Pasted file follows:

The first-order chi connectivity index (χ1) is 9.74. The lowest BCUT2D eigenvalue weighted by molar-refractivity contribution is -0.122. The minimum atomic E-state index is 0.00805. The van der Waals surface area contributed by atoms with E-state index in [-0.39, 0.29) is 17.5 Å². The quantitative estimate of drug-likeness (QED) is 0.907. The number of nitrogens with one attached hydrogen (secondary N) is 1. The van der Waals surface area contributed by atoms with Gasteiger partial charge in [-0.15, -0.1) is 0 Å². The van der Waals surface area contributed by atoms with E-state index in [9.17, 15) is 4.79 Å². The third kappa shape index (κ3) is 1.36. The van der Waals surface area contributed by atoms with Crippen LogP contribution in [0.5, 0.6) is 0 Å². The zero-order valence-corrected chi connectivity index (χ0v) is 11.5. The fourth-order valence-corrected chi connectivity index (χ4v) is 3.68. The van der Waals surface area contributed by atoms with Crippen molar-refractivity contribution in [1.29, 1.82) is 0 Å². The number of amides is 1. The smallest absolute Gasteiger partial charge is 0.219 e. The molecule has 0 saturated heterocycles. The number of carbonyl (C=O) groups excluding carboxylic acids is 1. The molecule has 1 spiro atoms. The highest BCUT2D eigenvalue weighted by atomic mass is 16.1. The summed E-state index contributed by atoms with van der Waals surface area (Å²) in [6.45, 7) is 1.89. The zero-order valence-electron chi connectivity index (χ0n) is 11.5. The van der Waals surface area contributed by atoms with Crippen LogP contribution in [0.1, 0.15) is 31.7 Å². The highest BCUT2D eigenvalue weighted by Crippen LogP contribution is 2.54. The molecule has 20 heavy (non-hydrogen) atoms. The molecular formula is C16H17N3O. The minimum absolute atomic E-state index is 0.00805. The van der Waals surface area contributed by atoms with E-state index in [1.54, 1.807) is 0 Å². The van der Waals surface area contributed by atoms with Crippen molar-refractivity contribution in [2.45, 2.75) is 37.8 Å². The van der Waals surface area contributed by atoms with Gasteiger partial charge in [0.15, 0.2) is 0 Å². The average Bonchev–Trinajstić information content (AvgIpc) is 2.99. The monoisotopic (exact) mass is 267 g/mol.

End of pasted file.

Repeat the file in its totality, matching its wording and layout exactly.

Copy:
The first-order chi connectivity index (χ1) is 9.74. The lowest BCUT2D eigenvalue weighted by molar-refractivity contribution is -0.122. The minimum atomic E-state index is 0.00805. The van der Waals surface area contributed by atoms with E-state index in [-0.39, 0.29) is 17.5 Å². The quantitative estimate of drug-likeness (QED) is 0.907. The number of nitrogens with one attached hydrogen (secondary N) is 1. The van der Waals surface area contributed by atoms with Gasteiger partial charge in [-0.15, -0.1) is 0 Å². The van der Waals surface area contributed by atoms with E-state index in [9.17, 15) is 4.79 Å². The third kappa shape index (κ3) is 1.36. The van der Waals surface area contributed by atoms with Crippen LogP contribution in [0.5, 0.6) is 0 Å². The zero-order valence-corrected chi connectivity index (χ0v) is 11.5. The fourth-order valence-corrected chi connectivity index (χ4v) is 3.68. The van der Waals surface area contributed by atoms with Crippen molar-refractivity contribution in [1.29, 1.82) is 0 Å². The number of amides is 1. The smallest absolute Gasteiger partial charge is 0.219 e. The molecule has 0 saturated heterocycles. The number of carbonyl (C=O) groups excluding carboxylic acids is 1. The molecule has 1 spiro atoms. The highest BCUT2D eigenvalue weighted by atomic mass is 16.1. The summed E-state index contributed by atoms with van der Waals surface area (Å²) in [6.45, 7) is 1.89. The zero-order valence-electron chi connectivity index (χ0n) is 11.5. The van der Waals surface area contributed by atoms with Crippen LogP contribution in [0.1, 0.15) is 31.7 Å². The highest BCUT2D eigenvalue weighted by Crippen LogP contribution is 2.54. The molecule has 20 heavy (non-hydrogen) atoms. The molecular formula is C16H17N3O. The minimum absolute atomic E-state index is 0.00805. The van der Waals surface area contributed by atoms with E-state index in [1.54, 1.807) is 0 Å². The van der Waals surface area contributed by atoms with Crippen molar-refractivity contribution in [2.45, 2.75) is 37.8 Å². The van der Waals surface area contributed by atoms with Gasteiger partial charge in [0.15, 0.2) is 0 Å². The average Bonchev–Trinajstić information content (AvgIpc) is 2.99. The monoisotopic (exact) mass is 267 g/mol.